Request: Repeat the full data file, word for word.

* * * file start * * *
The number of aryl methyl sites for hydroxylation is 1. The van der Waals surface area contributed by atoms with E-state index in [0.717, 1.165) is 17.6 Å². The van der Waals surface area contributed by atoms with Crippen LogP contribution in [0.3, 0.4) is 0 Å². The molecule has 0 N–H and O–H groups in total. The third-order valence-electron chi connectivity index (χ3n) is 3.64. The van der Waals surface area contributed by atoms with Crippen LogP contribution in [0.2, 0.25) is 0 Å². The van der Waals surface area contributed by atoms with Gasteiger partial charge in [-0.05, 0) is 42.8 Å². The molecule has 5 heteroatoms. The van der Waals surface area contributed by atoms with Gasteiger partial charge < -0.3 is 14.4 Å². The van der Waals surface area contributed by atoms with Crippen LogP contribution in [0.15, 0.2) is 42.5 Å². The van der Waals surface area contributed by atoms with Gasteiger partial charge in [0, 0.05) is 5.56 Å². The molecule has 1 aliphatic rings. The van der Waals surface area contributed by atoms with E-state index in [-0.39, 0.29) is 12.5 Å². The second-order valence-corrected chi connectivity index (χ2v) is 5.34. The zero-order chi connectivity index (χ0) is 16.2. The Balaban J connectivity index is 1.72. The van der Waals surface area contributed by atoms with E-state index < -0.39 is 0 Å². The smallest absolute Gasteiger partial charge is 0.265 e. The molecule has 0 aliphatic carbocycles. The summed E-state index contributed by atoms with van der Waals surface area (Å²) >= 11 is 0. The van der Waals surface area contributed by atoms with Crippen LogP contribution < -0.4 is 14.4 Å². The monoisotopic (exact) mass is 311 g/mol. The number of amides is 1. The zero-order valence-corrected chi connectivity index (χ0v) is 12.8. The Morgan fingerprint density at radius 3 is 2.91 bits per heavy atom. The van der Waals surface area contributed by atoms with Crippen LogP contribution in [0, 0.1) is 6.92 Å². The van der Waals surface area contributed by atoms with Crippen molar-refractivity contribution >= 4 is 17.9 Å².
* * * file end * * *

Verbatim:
The number of aryl methyl sites for hydroxylation is 1. The van der Waals surface area contributed by atoms with E-state index in [0.717, 1.165) is 17.6 Å². The van der Waals surface area contributed by atoms with Crippen LogP contribution in [0.3, 0.4) is 0 Å². The molecule has 0 N–H and O–H groups in total. The third-order valence-electron chi connectivity index (χ3n) is 3.64. The van der Waals surface area contributed by atoms with Crippen LogP contribution in [0.2, 0.25) is 0 Å². The van der Waals surface area contributed by atoms with Gasteiger partial charge in [-0.05, 0) is 42.8 Å². The molecule has 5 heteroatoms. The van der Waals surface area contributed by atoms with Gasteiger partial charge < -0.3 is 14.4 Å². The van der Waals surface area contributed by atoms with Crippen LogP contribution in [0.15, 0.2) is 42.5 Å². The van der Waals surface area contributed by atoms with Gasteiger partial charge in [0, 0.05) is 5.56 Å². The molecule has 1 aliphatic rings. The van der Waals surface area contributed by atoms with E-state index in [-0.39, 0.29) is 12.5 Å². The second-order valence-corrected chi connectivity index (χ2v) is 5.34. The zero-order chi connectivity index (χ0) is 16.2. The Balaban J connectivity index is 1.72. The van der Waals surface area contributed by atoms with E-state index < -0.39 is 0 Å². The smallest absolute Gasteiger partial charge is 0.265 e. The molecule has 0 aliphatic carbocycles. The summed E-state index contributed by atoms with van der Waals surface area (Å²) >= 11 is 0. The van der Waals surface area contributed by atoms with Crippen LogP contribution < -0.4 is 14.4 Å². The monoisotopic (exact) mass is 311 g/mol. The number of amides is 1. The zero-order valence-corrected chi connectivity index (χ0v) is 12.8. The Morgan fingerprint density at radius 3 is 2.91 bits per heavy atom. The van der Waals surface area contributed by atoms with Crippen LogP contribution in [0, 0.1) is 6.92 Å². The van der Waals surface area contributed by atoms with Crippen molar-refractivity contribution >= 4 is 17.9 Å².